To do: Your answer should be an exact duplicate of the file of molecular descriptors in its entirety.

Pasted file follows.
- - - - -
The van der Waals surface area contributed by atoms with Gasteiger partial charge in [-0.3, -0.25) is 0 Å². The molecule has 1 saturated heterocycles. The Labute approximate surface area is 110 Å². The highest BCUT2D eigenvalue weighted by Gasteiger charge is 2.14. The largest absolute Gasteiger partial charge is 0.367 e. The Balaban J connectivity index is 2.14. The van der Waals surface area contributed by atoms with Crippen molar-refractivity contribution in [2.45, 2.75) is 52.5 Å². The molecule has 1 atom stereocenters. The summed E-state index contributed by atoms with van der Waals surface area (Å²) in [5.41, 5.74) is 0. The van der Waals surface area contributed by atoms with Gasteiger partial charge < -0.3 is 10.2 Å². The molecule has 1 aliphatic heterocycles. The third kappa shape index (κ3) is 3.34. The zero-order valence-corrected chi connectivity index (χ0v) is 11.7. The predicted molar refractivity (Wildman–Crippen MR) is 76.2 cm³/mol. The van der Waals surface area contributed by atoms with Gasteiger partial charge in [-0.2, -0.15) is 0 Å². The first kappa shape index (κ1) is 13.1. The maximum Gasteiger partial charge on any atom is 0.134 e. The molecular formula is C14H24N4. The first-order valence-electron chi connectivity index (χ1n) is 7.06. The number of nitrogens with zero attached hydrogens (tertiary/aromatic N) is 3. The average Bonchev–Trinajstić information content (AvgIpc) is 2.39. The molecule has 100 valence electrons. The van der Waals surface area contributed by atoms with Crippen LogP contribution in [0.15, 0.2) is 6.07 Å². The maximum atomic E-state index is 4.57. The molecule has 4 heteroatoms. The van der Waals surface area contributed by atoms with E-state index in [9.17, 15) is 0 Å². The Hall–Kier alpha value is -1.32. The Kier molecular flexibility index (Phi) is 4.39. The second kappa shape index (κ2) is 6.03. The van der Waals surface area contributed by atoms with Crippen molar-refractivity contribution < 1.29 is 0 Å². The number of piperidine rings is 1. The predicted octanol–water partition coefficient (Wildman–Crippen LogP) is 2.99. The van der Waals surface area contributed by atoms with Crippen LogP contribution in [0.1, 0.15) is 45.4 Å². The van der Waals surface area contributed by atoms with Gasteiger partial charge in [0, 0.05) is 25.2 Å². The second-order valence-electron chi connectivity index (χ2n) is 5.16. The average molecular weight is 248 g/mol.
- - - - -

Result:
The van der Waals surface area contributed by atoms with Gasteiger partial charge in [-0.3, -0.25) is 0 Å². The molecule has 1 saturated heterocycles. The Labute approximate surface area is 110 Å². The highest BCUT2D eigenvalue weighted by Gasteiger charge is 2.14. The largest absolute Gasteiger partial charge is 0.367 e. The Balaban J connectivity index is 2.14. The van der Waals surface area contributed by atoms with Crippen molar-refractivity contribution in [2.45, 2.75) is 52.5 Å². The molecule has 1 atom stereocenters. The summed E-state index contributed by atoms with van der Waals surface area (Å²) in [5.41, 5.74) is 0. The van der Waals surface area contributed by atoms with Gasteiger partial charge < -0.3 is 10.2 Å². The molecule has 1 aliphatic heterocycles. The third kappa shape index (κ3) is 3.34. The zero-order valence-corrected chi connectivity index (χ0v) is 11.7. The predicted molar refractivity (Wildman–Crippen MR) is 76.2 cm³/mol. The van der Waals surface area contributed by atoms with Gasteiger partial charge in [-0.2, -0.15) is 0 Å². The first kappa shape index (κ1) is 13.1. The maximum Gasteiger partial charge on any atom is 0.134 e. The molecular formula is C14H24N4. The first-order valence-electron chi connectivity index (χ1n) is 7.06. The number of nitrogens with zero attached hydrogens (tertiary/aromatic N) is 3. The average Bonchev–Trinajstić information content (AvgIpc) is 2.39. The molecule has 100 valence electrons. The van der Waals surface area contributed by atoms with Crippen LogP contribution in [0.15, 0.2) is 6.07 Å². The maximum atomic E-state index is 4.57. The molecule has 4 heteroatoms. The van der Waals surface area contributed by atoms with E-state index in [9.17, 15) is 0 Å². The Hall–Kier alpha value is -1.32. The Kier molecular flexibility index (Phi) is 4.39. The second kappa shape index (κ2) is 6.03. The van der Waals surface area contributed by atoms with Crippen molar-refractivity contribution < 1.29 is 0 Å². The number of piperidine rings is 1. The predicted octanol–water partition coefficient (Wildman–Crippen LogP) is 2.99. The van der Waals surface area contributed by atoms with Crippen LogP contribution in [0.1, 0.15) is 45.4 Å². The van der Waals surface area contributed by atoms with Gasteiger partial charge in [0, 0.05) is 25.2 Å². The second-order valence-electron chi connectivity index (χ2n) is 5.16. The average molecular weight is 248 g/mol.